|Kim Jacinto-Henares is a new entry this year|
2015 was a busy year for Kim Jacinto-Henares, commissioner of the Bureau of Internal Revenue in the Philippines. Her country became a member of the global forum on BEPS, it was invited to participate in the work of the Committee on Fiscal Affairs, the OECD group that sets the organisation's tax agenda, and the commissioner became a member of the UN Committee of Tax Experts.
On top of that, she was nominated by her government to be one of the vice-chairpersons of OECD Working Party 15, the group set up to negotiate the multilateral instrument to incorporate the BEPS recommendations into existing bilateral tax treaties.
"Not only were we busy here with domestic revenue mobilisation, but I found myself out of the country a lot," she says.
The commissioner believes agreement on the multilateral instrument will be possible for the 44 countries that participated in the BEPS negotiations, but is not sure about any other jurisdiction.
"All the other countries are not bound by the instrument," she says. "Will other countries agree to it? It won't be a problem for the 44, but there is a lot to be discussed."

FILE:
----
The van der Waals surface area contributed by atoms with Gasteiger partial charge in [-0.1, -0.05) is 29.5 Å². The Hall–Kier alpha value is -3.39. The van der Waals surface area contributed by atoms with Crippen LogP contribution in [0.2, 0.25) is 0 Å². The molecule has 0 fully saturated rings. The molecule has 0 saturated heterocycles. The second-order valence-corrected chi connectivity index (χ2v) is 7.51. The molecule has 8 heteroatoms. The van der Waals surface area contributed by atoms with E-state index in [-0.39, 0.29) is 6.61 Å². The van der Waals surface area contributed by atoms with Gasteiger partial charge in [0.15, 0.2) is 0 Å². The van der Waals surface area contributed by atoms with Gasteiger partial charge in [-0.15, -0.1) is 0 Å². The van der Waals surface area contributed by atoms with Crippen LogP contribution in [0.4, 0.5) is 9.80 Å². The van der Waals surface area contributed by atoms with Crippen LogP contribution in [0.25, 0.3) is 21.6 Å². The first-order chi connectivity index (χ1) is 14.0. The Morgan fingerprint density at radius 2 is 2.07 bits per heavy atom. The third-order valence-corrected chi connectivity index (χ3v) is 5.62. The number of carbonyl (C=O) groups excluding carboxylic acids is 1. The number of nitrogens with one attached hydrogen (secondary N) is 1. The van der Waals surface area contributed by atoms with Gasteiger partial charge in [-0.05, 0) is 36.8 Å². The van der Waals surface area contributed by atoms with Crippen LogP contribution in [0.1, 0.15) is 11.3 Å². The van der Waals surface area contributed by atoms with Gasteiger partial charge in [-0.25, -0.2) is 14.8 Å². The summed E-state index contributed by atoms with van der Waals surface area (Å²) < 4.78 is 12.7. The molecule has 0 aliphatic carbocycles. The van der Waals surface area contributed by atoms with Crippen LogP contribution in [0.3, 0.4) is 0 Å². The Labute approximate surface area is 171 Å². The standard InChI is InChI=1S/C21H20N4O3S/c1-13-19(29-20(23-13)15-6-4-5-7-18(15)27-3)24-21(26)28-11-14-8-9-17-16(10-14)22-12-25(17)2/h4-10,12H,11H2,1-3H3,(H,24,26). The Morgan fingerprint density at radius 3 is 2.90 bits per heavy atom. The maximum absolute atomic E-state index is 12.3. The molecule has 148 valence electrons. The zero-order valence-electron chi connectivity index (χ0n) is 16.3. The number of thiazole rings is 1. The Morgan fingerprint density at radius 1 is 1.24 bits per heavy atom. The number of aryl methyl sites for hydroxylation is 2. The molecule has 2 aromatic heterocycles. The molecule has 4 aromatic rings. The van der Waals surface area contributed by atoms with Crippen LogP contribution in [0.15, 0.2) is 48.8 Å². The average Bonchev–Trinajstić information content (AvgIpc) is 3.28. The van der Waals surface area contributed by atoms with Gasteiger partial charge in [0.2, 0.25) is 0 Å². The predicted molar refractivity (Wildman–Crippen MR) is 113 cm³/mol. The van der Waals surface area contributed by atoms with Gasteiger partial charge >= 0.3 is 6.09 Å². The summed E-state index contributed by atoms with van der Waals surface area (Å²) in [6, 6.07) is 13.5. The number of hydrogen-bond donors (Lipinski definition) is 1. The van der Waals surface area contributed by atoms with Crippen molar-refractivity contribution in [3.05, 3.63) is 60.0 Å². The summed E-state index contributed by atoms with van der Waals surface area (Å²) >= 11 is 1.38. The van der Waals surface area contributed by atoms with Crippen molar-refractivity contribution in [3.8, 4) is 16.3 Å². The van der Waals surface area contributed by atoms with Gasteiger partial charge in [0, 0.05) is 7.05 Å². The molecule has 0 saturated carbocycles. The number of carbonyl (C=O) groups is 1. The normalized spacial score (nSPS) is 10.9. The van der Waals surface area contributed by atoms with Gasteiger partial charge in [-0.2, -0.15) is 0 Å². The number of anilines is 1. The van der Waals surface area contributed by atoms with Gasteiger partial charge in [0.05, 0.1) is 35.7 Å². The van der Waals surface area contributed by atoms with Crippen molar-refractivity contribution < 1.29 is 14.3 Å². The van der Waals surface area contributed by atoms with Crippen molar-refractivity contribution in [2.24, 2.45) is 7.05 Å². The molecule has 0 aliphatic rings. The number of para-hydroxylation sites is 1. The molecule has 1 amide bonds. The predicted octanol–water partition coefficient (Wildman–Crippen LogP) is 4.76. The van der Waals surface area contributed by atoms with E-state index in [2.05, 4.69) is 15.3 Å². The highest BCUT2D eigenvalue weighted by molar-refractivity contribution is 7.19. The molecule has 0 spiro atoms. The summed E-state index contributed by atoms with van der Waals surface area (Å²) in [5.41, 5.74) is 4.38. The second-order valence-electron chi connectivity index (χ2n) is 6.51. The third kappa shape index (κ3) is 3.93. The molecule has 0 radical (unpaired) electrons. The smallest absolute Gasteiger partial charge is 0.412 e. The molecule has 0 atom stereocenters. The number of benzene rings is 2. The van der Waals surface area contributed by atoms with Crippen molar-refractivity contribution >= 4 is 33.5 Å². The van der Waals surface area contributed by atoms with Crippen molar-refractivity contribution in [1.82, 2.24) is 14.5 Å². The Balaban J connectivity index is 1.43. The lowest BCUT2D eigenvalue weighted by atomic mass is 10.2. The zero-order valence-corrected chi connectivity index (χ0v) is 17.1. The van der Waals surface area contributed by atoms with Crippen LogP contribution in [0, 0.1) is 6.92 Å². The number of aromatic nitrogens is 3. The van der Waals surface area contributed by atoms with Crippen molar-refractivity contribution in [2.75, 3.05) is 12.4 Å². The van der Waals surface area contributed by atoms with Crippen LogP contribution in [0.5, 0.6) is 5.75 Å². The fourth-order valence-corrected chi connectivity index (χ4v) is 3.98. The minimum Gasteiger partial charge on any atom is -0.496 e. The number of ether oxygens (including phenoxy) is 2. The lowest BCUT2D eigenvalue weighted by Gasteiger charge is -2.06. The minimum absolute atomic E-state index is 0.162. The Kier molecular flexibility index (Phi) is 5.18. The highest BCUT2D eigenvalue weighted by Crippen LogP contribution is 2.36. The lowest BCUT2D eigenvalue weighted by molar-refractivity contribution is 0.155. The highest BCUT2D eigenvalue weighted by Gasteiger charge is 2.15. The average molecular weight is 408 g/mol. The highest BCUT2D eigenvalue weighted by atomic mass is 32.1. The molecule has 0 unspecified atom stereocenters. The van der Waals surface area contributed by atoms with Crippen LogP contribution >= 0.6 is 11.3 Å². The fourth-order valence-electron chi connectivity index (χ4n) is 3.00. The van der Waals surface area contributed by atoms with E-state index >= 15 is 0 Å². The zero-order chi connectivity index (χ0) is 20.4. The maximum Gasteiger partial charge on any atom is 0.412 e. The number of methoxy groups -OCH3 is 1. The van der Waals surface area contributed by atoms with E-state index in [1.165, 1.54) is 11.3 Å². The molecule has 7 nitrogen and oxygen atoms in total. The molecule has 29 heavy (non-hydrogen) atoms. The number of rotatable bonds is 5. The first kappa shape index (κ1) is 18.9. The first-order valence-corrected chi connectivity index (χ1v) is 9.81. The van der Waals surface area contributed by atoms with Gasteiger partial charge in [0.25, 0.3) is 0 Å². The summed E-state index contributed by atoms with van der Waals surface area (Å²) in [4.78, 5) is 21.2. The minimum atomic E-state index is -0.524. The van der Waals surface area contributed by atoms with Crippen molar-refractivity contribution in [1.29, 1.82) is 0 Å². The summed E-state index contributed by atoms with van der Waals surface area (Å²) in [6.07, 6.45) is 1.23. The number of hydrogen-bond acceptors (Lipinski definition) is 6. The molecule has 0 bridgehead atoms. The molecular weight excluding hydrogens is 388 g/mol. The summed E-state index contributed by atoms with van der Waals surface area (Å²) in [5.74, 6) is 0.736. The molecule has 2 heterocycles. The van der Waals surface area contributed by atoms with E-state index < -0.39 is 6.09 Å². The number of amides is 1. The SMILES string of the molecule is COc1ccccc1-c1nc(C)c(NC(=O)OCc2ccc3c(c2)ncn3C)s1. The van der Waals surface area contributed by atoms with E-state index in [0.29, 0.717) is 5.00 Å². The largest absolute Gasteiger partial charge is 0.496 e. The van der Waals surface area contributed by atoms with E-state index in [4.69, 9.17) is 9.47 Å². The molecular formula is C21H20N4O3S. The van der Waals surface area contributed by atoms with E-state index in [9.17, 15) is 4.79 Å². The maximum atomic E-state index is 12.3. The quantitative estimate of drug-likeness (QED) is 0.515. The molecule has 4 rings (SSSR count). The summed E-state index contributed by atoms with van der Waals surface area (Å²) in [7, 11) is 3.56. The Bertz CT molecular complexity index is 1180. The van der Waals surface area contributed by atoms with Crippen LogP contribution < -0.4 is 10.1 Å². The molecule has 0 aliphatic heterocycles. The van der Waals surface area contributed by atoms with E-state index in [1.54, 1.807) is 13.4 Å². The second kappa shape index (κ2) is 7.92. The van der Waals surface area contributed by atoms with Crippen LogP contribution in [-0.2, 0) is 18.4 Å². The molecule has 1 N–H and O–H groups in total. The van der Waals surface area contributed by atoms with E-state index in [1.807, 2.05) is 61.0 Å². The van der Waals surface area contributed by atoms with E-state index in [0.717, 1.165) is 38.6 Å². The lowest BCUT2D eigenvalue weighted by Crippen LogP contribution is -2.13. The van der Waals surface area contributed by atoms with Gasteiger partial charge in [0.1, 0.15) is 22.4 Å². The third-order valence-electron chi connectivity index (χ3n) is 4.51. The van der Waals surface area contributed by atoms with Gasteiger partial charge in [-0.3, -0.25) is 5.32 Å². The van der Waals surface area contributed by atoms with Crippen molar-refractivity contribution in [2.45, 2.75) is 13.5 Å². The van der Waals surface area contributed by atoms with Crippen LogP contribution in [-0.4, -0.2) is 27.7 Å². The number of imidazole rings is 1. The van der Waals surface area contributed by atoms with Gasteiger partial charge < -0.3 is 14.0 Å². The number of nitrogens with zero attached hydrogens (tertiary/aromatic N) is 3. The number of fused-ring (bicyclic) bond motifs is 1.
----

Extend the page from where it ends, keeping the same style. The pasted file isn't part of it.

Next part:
She adds that the talks on the multilateral instrument cannot be used to go back over what was agreed by the BEPS working parties: "We fought over every comma, every period. You cannot go back."
The Philippines did not commit to implement anything that emerged from the BEPS process. "We participated on the very clear understanding that we would not be bound by it," says Jacinto-Henares. "We would not have agreed to participate if we were bound. We didn't want to be in the same situation with exchange of information, where an agreement was made and we were bound by it, finding ourselves on blacklists and the like. We don't want to be surprised in the future. This was made very clear to everyone: you made the agreement not us."
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